3.45 p.m.

Baroness Warwick of Undercliffe: My Lords, I join in thanking the noble Baroness, Lady McFarlane of Llandaff, for initiating this debate on nursing education. I also express my delight to see the noble

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Lord, Lord Morris. I wish him well. I declare an interest as Chief Executive of CVCP. Nurses are educated in 89 universities in the UK and it is to that specific aspect that I want to speak.

I am pleased that we have moved on from the debate in early 1999 about whether there was value in better nursing education to the recognition of much of the excellent education that takes place in universities in partnership with the National Health Service. Universities are responsible for the education of all health professionals in the UK; they are essential to the delivery of skilled NHS staff. Much progress has been made since the publication last July of the Government's nursing strategy Making a Difference.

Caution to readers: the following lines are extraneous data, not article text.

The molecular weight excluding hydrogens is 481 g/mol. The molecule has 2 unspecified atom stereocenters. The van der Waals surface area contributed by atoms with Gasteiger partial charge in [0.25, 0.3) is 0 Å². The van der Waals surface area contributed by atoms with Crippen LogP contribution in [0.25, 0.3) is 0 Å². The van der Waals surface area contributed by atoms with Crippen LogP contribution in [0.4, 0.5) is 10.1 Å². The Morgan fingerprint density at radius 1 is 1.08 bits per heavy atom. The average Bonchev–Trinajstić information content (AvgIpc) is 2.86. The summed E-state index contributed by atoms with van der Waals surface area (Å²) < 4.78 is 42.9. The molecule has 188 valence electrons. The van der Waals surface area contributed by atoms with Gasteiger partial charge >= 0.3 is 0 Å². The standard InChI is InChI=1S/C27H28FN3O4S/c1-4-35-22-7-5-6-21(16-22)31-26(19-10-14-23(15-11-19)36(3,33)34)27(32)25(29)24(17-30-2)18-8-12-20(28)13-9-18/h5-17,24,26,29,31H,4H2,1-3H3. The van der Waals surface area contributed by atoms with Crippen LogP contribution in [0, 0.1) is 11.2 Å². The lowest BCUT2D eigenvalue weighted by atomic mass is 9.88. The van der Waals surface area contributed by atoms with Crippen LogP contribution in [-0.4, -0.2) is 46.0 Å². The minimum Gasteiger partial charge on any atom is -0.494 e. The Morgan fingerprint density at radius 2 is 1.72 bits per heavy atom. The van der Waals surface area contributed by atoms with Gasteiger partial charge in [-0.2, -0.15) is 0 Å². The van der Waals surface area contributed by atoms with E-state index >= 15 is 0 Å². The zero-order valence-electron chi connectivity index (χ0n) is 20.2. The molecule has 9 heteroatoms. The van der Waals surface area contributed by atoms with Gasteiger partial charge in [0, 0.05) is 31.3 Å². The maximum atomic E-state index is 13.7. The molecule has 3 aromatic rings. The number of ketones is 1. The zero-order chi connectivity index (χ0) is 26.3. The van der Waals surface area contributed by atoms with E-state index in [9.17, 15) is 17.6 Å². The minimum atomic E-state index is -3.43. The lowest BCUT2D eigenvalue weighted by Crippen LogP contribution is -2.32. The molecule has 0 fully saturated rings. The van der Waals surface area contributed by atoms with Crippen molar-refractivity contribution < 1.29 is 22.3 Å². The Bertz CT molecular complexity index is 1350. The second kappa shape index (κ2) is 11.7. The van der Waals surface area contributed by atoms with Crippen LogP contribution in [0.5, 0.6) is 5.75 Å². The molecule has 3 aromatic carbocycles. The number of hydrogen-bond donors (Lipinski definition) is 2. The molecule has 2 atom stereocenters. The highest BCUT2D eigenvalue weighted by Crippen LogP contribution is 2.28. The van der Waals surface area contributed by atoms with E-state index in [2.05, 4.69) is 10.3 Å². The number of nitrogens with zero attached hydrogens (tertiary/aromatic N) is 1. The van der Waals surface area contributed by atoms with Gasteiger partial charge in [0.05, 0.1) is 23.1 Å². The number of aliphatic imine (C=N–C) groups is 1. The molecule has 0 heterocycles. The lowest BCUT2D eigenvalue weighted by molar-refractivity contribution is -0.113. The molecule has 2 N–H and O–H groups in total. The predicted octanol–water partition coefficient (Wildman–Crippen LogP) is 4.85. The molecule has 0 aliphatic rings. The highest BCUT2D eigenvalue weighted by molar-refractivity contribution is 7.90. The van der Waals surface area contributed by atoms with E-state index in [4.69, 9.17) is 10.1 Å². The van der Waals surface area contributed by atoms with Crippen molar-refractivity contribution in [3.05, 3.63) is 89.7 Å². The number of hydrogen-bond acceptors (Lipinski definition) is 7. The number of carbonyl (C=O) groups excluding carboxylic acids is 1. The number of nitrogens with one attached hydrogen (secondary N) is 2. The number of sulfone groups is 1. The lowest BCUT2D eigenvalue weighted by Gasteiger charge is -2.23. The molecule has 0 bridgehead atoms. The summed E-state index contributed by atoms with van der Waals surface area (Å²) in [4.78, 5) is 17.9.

I deal briefly with three points: the relationship between universities and the NHS, which has certainly been strengthened; more flexible career paths into nursing; and meeting the demand for high quality academic and practice-based nursing education. As to the strengthening of the links between the NHS and universities, in November 1999 the CVCP and NHS Executive held a joint conference to focus on improved working between the NHS and higher education. A partnership statement was issued which identified areas of mutual interest and responsibility, such as the recruitment and selection of students and the provision of high quality clinical placements and quality assurance. These shared principles ensure that health professionals are able to meet the country's present and future health and healthcare needs.